That's Interesting

  • Inside Baikonur, Kazakhstan’s Gateway To Space

    As liftoff nears for the first astronauts launched from U.S. soil since 2011, we take a look at the Soviet-built cosmodrome that sent more than a dozen NASA astronauts into orbit.

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  • Music Is Truly a Universal Language: New Research Shows That Music Worldwide Has Important Commonalities

    Henry Wadsworth Longfellow’s description of music as a universal language has become a well-worn cliché, usually uttered in a sentimental and not particularly serious way.  In the sciences, the “universal language” hypothesis in music has been taken far more seriously.

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  • Isaac Newton Conceived of His Most Groundbreaking Ideas During the Great Plague of 1665

    Health experts worldwide say home is the best place to be right now to reduce the spread of COVID-19.  Many lifesaving discoveries have been made in the wake of epidemics, such as Shakespeare, who wrote some of his best works during outbreaks of plague in London.  But the best role model of productivity in a time of quarantine, is perhaps Isaac Newton.  During the years 1665-67, the time of the Great Plague of London, Newton’s “genius was unleashed,” writes biographer Philip Steele. “The precious material that resulted was a new understanding of the world.”

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  • Plastics Watch: China to Ban Single-Use Plastics, Malaysia Rejects Waste Shipments

    China announced it intends to implement a sweeping back on single-use plastics; China now has a more progressive plastics policy than does the United States.

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  • The future of software engineering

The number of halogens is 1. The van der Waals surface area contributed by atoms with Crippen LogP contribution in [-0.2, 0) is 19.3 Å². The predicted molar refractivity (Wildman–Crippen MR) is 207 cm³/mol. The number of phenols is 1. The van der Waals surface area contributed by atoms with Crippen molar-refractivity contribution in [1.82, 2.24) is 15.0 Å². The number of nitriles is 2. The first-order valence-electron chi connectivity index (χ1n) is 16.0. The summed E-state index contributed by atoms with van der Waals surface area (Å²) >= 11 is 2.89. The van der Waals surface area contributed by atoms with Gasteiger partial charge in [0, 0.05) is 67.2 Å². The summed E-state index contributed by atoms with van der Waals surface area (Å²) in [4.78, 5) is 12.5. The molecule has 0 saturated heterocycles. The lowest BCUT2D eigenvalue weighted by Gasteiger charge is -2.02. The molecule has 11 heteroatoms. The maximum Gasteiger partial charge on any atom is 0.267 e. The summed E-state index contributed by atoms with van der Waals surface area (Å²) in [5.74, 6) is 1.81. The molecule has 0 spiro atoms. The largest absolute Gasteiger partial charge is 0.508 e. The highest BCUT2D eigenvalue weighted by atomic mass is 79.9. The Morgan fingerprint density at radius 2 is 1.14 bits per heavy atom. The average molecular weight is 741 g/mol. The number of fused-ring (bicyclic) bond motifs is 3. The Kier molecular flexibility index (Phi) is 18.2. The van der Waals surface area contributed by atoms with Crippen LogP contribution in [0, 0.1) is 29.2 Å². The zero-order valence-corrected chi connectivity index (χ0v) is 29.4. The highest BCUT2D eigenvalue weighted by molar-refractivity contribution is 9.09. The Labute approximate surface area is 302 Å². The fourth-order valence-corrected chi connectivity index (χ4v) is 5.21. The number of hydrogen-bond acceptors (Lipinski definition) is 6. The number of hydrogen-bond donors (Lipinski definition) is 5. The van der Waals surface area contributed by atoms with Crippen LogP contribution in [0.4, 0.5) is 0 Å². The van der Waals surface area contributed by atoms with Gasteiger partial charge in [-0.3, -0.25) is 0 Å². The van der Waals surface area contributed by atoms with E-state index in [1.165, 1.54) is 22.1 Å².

“Microsoft CTO Kevin Scott on the future of software engineering and the better world ahead”

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  • Carting Lane Sewer Lamp

    “By the end of the 19th century, London was trying to shed its reputation as a stinky cesspool.”

    “Patented by British engineer Joseph Edmund Webb in the 1890s, the so-called “sewer gas destructor lamps” were designed to extract gases from the pipes and burn them off at high heat.”

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  • Outside: Alternative Meat Industry

    Article on the alternative meat industry – where it had come from and where it might be heading.

     

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  • PBS: Why it will take more than basic recycling to cut back on plastic

    “In the 70 years that plastic has been around, humans have created 9 billion tons of it — most of which still exists. Are the existing strategies for tackling plastic pollution — namely reusing and recycling — really making any difference?”

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  • Recreating ancient artifacts may be the future of archaeology

    “Have you ever heard of an archaeologist who burns, hammers or smashes artifacts? That’s what Metin Eren does, except it’s with replicas. Eren is a rising star in the field of experimental archaeology. In his lab at Kent State University, he tests recreations of early stone tools, trying to understand their purpose and design–and what those meant for human development.”

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  • Biologist Rates The Pain Of 83 Different Insects Stings

    “King of Sting” Justin O. Schmidt is a biologist at the Southwestern Biological Institute. A “connoisseur of pain,” he has ranked 83 different insect stings on a pain index based on his own experience.

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